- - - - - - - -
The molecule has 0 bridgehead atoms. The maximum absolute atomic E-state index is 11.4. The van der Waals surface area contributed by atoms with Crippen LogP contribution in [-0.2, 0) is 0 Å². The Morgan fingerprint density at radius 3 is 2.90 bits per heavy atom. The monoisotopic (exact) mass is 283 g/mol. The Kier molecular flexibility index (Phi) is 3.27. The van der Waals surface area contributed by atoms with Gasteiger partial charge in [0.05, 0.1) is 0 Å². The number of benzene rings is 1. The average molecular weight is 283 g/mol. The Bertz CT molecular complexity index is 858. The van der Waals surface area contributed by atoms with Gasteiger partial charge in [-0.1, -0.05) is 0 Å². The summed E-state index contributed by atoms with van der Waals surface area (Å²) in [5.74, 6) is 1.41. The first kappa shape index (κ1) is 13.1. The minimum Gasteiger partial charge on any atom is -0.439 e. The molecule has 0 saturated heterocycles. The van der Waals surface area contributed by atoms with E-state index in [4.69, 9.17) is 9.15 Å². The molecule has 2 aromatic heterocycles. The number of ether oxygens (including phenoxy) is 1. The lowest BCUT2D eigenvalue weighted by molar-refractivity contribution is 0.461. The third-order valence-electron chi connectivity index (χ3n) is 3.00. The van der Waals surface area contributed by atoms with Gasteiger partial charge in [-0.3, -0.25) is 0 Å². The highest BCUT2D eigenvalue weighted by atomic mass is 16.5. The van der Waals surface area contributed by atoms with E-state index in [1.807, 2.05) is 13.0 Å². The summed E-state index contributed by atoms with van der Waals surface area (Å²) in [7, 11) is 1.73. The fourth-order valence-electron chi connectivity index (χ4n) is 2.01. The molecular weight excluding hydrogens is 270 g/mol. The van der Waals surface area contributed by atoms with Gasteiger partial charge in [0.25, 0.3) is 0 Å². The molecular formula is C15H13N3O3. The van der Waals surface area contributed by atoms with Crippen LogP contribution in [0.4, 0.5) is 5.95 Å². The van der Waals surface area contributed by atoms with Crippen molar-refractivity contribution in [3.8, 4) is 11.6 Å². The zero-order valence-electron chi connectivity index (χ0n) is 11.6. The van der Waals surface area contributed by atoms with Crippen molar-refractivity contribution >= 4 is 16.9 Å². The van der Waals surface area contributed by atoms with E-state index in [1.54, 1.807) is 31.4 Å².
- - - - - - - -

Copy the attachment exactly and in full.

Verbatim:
The molecule has 0 bridgehead atoms. The maximum absolute atomic E-state index is 11.4. The van der Waals surface area contributed by atoms with Crippen LogP contribution in [-0.2, 0) is 0 Å². The Morgan fingerprint density at radius 3 is 2.90 bits per heavy atom. The monoisotopic (exact) mass is 283 g/mol. The Kier molecular flexibility index (Phi) is 3.27. The van der Waals surface area contributed by atoms with Gasteiger partial charge in [0.05, 0.1) is 0 Å². The number of benzene rings is 1. The average molecular weight is 283 g/mol. The Bertz CT molecular complexity index is 858. The van der Waals surface area contributed by atoms with Gasteiger partial charge in [-0.1, -0.05) is 0 Å². The summed E-state index contributed by atoms with van der Waals surface area (Å²) in [5.74, 6) is 1.41. The first kappa shape index (κ1) is 13.1. The minimum Gasteiger partial charge on any atom is -0.439 e. The molecule has 0 saturated heterocycles. The van der Waals surface area contributed by atoms with E-state index in [4.69, 9.17) is 9.15 Å². The molecule has 2 aromatic heterocycles. The number of ether oxygens (including phenoxy) is 1. The lowest BCUT2D eigenvalue weighted by molar-refractivity contribution is 0.461. The third-order valence-electron chi connectivity index (χ3n) is 3.00. The van der Waals surface area contributed by atoms with Gasteiger partial charge in [-0.3, -0.25) is 0 Å². The highest BCUT2D eigenvalue weighted by atomic mass is 16.5. The van der Waals surface area contributed by atoms with E-state index in [1.807, 2.05) is 13.0 Å². The summed E-state index contributed by atoms with van der Waals surface area (Å²) in [7, 11) is 1.73. The fourth-order valence-electron chi connectivity index (χ4n) is 2.01. The molecular weight excluding hydrogens is 270 g/mol. The van der Waals surface area contributed by atoms with Gasteiger partial charge in [0.25, 0.3) is 0 Å². The molecular formula is C15H13N3O3. The van der Waals surface area contributed by atoms with Crippen LogP contribution in [0.4, 0.5) is 5.95 Å². The van der Waals surface area contributed by atoms with Crippen molar-refractivity contribution in [3.8, 4) is 11.6 Å². The zero-order valence-electron chi connectivity index (χ0n) is 11.6. The van der Waals surface area contributed by atoms with Crippen molar-refractivity contribution >= 4 is 16.9 Å². The van der Waals surface area contributed by atoms with E-state index in [1.54, 1.807) is 31.4 Å².